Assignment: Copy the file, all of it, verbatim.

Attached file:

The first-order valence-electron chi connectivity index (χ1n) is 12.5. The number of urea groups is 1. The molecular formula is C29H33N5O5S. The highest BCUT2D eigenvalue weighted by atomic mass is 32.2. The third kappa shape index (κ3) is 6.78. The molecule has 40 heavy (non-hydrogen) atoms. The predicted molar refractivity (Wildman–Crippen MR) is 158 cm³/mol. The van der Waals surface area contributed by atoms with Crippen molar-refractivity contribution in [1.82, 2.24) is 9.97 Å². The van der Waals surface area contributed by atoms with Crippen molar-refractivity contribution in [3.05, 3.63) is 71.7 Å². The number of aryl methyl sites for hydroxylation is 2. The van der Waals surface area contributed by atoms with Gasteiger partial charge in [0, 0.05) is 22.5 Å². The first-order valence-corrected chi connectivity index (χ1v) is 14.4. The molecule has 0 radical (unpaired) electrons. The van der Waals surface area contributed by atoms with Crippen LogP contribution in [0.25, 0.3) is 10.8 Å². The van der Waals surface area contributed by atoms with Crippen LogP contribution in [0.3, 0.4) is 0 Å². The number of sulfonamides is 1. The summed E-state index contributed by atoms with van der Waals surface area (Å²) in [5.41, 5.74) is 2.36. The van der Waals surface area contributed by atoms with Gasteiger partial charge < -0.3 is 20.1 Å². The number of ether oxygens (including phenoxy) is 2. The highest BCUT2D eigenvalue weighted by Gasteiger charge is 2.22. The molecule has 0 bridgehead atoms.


The first-order valence-electron chi connectivity index (χ1n) is 12.5. The number of urea groups is 1. The molecular formula is C29H33N5O5S. The highest BCUT2D eigenvalue weighted by atomic mass is 32.2. The third kappa shape index (κ3) is 6.78. The molecule has 40 heavy (non-hydrogen) atoms. The predicted molar refractivity (Wildman–Crippen MR) is 158 cm³/mol. The van der Waals surface area contributed by atoms with Crippen molar-refractivity contribution in [1.82, 2.24) is 9.97 Å². The van der Waals surface area contributed by atoms with Crippen molar-refractivity contribution in [3.05, 3.63) is 71.7 Å². The number of aryl methyl sites for hydroxylation is 2. The van der Waals surface area contributed by atoms with Gasteiger partial charge in [0, 0.05) is 22.5 Å². The first-order valence-corrected chi connectivity index (χ1v) is 14.4. The molecule has 0 radical (unpaired) electrons. The van der Waals surface area contributed by atoms with Crippen LogP contribution in [0.25, 0.3) is 10.8 Å². The van der Waals surface area contributed by atoms with Crippen LogP contribution in [0.3, 0.4) is 0 Å². The number of sulfonamides is 1. The summed E-state index contributed by atoms with van der Waals surface area (Å²) in [5.41, 5.74) is 2.36. The van der Waals surface area contributed by atoms with Gasteiger partial charge < -0.3 is 20.1 Å². The number of ether oxygens (including phenoxy) is 2. The highest BCUT2D eigenvalue weighted by Gasteiger charge is 2.22. The molecule has 0 bridgehead atoms.